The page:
Maliki could have taken lessons from the past
Referring to your article Deaf ears before the fall of Mosul (June 20). The attacks could have been delayed, but prime minister Nouri Al Maliki could not have ultimately prevented them. Mr Al Maliki overestimated his ability and recklessly played the sectarian politics despite knowing the consequences. He had been warned repeatedly in the past. But those warnings fell on deaf ears as well. He would have been intelligent to have drawn lessons from history.
The current attacks by ISIL is only the beginning. Neither Mr Al Maliki nor America can prevent the inevitable.
R Rex, Dubai
Mr Al Maliki is the sole problem. That’s why he should go immediately. He did not walk the talk but broke practically all the promises he made.
I hope the revengeful executions that are happening everywhere in the country will stop soon and that a peaceful solution for Iraq will be found.
Too many lives have been lost over the past few few days. Such crimes are unacceptable.
Brigitte von Bulow, Abu Dhabi
Facebook cannot last forever
I am commenting on the article Facebook crashes in rare global outage (June 20). Nothing lasts forever. Nothing is perfect. Facebook or any other man-made creation is bound to malfunction at some point in time.
Fatima Suhail, Sharjah
Considering it’s been around for years, I think it’s a pretty good record. I would rather rejoice in Mark Zuckerberg’s ingenuity than criticise him, because he has an amazing gift – his brain.
Jen Bishop, Abu Dhabi
Policemen must be approachable
I was sad to read the news item Former police officer leaves UAE after being accused of insulting gesture (June 20). This is a shame. The police are taking positives steps to reduce traffic crime and encouraging motorists to report dangerous driving. But with cases like this, I, for one, will think twice about reporting anything.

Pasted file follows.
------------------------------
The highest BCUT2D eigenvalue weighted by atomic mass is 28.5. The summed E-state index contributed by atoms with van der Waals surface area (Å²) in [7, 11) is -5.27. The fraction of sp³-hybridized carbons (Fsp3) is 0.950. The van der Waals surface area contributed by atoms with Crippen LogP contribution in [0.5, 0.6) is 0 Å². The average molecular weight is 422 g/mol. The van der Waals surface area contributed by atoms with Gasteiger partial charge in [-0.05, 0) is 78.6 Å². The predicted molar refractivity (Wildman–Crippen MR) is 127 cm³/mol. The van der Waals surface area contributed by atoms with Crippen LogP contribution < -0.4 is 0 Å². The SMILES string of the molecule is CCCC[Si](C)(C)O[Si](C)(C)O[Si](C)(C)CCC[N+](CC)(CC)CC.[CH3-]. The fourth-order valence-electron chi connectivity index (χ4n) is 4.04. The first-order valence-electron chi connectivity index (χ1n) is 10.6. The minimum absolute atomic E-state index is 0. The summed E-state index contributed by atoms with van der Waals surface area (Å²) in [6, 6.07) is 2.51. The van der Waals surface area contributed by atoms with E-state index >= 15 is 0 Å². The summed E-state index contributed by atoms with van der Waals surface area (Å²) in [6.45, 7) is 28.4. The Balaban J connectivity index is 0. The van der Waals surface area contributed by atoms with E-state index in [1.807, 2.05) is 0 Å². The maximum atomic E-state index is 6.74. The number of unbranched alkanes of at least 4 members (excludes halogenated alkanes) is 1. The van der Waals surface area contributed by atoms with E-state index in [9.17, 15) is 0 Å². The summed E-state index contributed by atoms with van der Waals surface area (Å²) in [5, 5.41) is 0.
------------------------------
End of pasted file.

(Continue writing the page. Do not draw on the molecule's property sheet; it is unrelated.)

Donna Hopkinson, Abu Dhabi
Every system has it flaws.
But generally in UAE police are fare & polite.
Hesham Youssef, Abu Dhabi
Brotherhood story too exhaustive
The article Muslim Brotherhood, its UK connections and media attacks on the UAE (June 19) was too long. I lost interest after the second paragraph. I couldn’t understand the purpose of such an extensive article.
John Paravalos, Dubai
No way to prevent boat accidents
Your story Nine dead, 27 missing after boat sinks off Malaysia was disturbing (June 19). I wonder why people smugglers take the risk of overloading boats even when accidents happen frequently.
Boat accidents in various parts of the world have made headlines in recent months. Unfortunately, nothing much can be done unless the carriers themselves become cautious and stop taking too many passengers on board.
K Ragavan, US
Adverts can bring change in driving
I am writing with regard to the article How to ensure children’s safety on UAE roads (June 16). In my humble opinion, making the law mandatory will have no effect for several reasons.
The first being that from the start, before cars are even purchased, advertising plays a key role in changing behaviour. Recently I came across a TV advertising of a 4x4, which showed the options most buyers seek in a car, but the children in the back seat were not strapped. Perhaps, this would be a good starting point. Also, there are just not enough traffic police to enforce these rules.
How about shock tactics – TV advertisements and YouTube videos showing children in accident situations? Also, display adverts on channels that are watched by women, showing what happens to a child in a mother’s lap on the front seat of a car when an accident happens.
Name withheld by request
Cancer initiative will help many
It’s heartening to read about the initiative by Fadila, Nour and Farah to enrich the lives of children who have cancer (‘Cancer should not stop you living your life’: how three school friends are helping children to cope, June 21). I am sure their endeavour will brighten many children’s lives. God bless you.
Michelle Silva, Dubai
Published: June 21, 2014 04:00 AM